With this background, let me now outline the key issues:

1. The letter from Kim makes it clear that Kurin was already telling her, no more than five days after the very first fragmentary remains were found and probably much sooner, that she had found Kim's missing son. Yet according to Kurin's own statements, there is no way she could have known that without analyzing the bones. The claim that they were found together with remains of Jack's clothing and items from the family's destroyed home made it a possibility, but without DNA analysis and other studies, that kind of evidence would have been very circumstantial at best. For Kurin to tell a grieving mother with that much certainty that her son had been found was unethical and unconscionable; even if Kim jumped to conclusions about the certainty of the identification, it's fair to say that Kurin's statements to her led her to believe it.

2. The letter makes clear that the anthropology chair and the dean, who had a direct line to the top administration, knew by May 15, 2021 that Kurin was claiming to have identified Jack Cantin. And as anthropologists, the five day interval between the discovery of the very fragmentary remains and Kim's letter should have been a major red flag for them. If it were not a red flag then, it should have been on July 22, 2021, when Kurin went public on local TV and in print about being "90%" sure she had found Jack. Nevertheless, the UCSB administration went on to grant Kurin tenure in August, countermanding the department's own recommendation.

3. According to the released records, neither Hale nor Walsh appear to have notified anyone else in the department that Kurin was claiming to have found Jack Cantin, nor that the long search that she and UCSB students in her charge had supposedly been successful. On September 9 of last year, acting chair Sarah McClure (Walsh was on sabbatical at the time) wrote to Hale and Walsh to express her concerns. According to the email exchanges provided by the university, neither of the two men told McClure that they already knew about the remains and the circumstances of their discovery. Rather, Hale commented that "This sounds very serious" and suggests that the UCSB counsel be informed of the situation. The emails indicate that the three went on to have a meeting about the issues, but the results of that meeting are not included in the documents I received. Among the concerns, of course, was whether Kurin had not only exploited Kim Cantin in her now desperate bid for tenure, but UCSB students as well, who--according to documents I reported on earlier--were led to believe they were part of a major forensic discovery.

4. Despite the clear contradictions and issues surrounding the claims Kurin was making and the timing of the finds (which, as I have indicated before, dovetail neatly with events in Kurin's defamation suit against me), the university administration gave Kurin tenure in August 2021, against a departmental recommendation. I have also written earlier about the way that the administration, and UCSB Chancellor Henry Yang, enabled Kurin and her abuses over many years. In still other reporting, I have presented evidence that Kurin was also enabled by colleagues at UCLA, including Cotsen Institute of Archaeology director Willeke Wendrich.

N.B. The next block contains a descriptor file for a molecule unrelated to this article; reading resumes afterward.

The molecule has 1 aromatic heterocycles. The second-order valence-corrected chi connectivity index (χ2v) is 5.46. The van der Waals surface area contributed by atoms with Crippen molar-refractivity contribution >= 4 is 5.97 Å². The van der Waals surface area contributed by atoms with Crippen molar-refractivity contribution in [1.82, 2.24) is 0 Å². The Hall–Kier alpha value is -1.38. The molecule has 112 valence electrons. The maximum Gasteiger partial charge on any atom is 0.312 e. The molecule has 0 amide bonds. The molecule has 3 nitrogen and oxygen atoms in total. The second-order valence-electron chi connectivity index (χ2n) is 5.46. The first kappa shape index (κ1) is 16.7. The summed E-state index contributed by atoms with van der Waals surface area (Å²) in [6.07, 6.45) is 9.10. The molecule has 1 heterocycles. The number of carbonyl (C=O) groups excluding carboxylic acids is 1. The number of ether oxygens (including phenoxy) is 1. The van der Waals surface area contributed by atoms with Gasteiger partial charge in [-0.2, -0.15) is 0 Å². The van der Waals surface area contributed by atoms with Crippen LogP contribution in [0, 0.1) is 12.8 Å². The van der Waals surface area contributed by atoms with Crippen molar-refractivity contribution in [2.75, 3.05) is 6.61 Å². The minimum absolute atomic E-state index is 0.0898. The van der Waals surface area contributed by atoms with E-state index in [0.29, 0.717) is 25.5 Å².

Kurin is now gone from UCSB, and probably from academia, forever (at least in the United States.) But those who enabled her over the years to abuse students (and who allowed her to come back to UCSB after a string of well documented abuses) are still in their positions of power over the lives of students and other colleagues. One can only hope that this is not the end of the story.

Indeed, it probably is not. The Santa Barbara County Sheriff (and its affiliated Coroner's office) have yet to announce publicly the results of their own long attempts to identify the human remains, including attempts to extract DNA from them (which has apparently been difficult due to their damaged state--leading some to suggest that the bones actually came from Kurin's lab, which housed an extensive osteology collection, including the remains of ancient Native Americans.) Kim Cantin's lawsuit, which has been put on hold pending settlement negotiations, is still ongoing, another factor in why the Sheriff has not yet released its own conclusions.

Perhaps Kim Cantin should now sue UCSB and Danielle Kurin for their apparent collaboration in misleading her into thinking that her son had been found. Perhaps she will. Her attorney is reputed to be one of the best in Santa Barbara, and I have no doubt that he has her best interests at heart.